DNA test­ing re­veals shock­ing re­sults

The News Herald (Willoughby, OH) - - Your Daily Break - Amy Dick­in­son

DEAR AMY » I re­cently found out through a DNA test that the man I thought was my fa­ther for more than 60 years is not my bi­o­log­i­cal fa­ther. The DNA test also revealed that I have a half-sis­ter.

I do not want to be as­so­ci­ated with this fam­ily and have de­cided not to com­mu­ni­cate this new in­for­ma­tion with any of them.

I have sev­eral sib­lings with whom I would like to share this in­for­ma­tion, but I’m scared they will spill the beans to their spouses or others, and the “news” will be all over town.

It would be em­bar­rass­ing to our fam­ily name as well as to them and me (my par­ents are both de­ceased, as is the “sperm donor”).

Since I don’t be­lieve shar­ing this info will be of any ben­e­fit to any­one, I now have to fig­ure out how to deal with keeping this se­cret for the rest of my life.

Some­times I feel like I’m about to ex­plode. The stress of learn­ing this is about too much to bear and has made me see my mother in a very neg­a­tive light.

She had to have known the truth of my bi­o­log­i­cal fa­ther, and yet kept quiet to save her own rep­u­ta­tion. (Iron­i­cally, that is what I’m now con­sid­er­ing do­ing through my own si­lence.)

I’m sure my fa­ther had no idea that he was not my bi­o­log­i­cal fa­ther. Amy, he doted on me!

Any sug­ges­tions about how to deal with my new fam­ily se­cret? DEAR MIXED-UP » I’ve re­ceived many ques­tions re­gard­ing re­sults of DNA test­ing, and while many peo­ple re­port pos­i­tive re­ac­tions, even when the news is un­ex­pected, there is no ques­tion that re­sults like yours can pull a per­son into a tail­spin.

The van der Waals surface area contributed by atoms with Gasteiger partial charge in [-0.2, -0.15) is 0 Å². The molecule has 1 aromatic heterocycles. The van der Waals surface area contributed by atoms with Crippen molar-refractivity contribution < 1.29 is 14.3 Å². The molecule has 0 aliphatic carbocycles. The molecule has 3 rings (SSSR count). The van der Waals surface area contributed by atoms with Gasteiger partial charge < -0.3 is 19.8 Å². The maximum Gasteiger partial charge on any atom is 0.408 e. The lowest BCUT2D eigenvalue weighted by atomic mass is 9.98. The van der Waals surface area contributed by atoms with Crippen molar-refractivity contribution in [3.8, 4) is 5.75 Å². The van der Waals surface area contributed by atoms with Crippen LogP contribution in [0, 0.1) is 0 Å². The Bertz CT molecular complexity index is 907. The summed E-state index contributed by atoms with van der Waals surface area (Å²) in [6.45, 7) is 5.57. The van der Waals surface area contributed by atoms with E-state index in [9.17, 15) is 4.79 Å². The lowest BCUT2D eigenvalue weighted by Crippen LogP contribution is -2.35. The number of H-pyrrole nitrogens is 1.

Give your­self some time to process this.

I un­der­stand that this news up­ends your own ideas of who you are, but I’d like to of­fer you an al­ter­na­tive view: You are who you’ve al­ways thought you were. Your fam­ily is your fam­ily. The fa­ther who raised and doted on you was your “real” fa­ther. Un­der­stand that it is pos­si­ble that he knew you were not his bi­o­log­i­cal child, where­upon he would have made the choice count­less par­ents have made through time — to claim you and to love you. It’s re­ally pretty sim­ple.

DNA re­sults may an­swer some ques­tions you didn’t even know you had re­gard­ing your hair color or health his­tory. But don’t let a DNA test kit tell you who you are and who your fam­ily is. YOU get to de­cide that.

I’m go­ing to re­peat the wis­dom of DNA ex­pert Richard Hill, whom I in­ter­viewed re­cently: “Know­ing the truth is better in the long run. Events that hap­pened decades ago are merely his­tory and not scan­dal (es­pe­cially true when the par­ents are de­ceased). No mat­ter what any­one thinks of the ac­tions of the par­ents, the sib­lings have done noth­ing wrong.”

I urge you to own this, claim it and dis­close it if you want to. I think it would help you to talk about it, and I hope you will.

Con­tact Amy Dick­in­son via email at askamy@tribpub. com.

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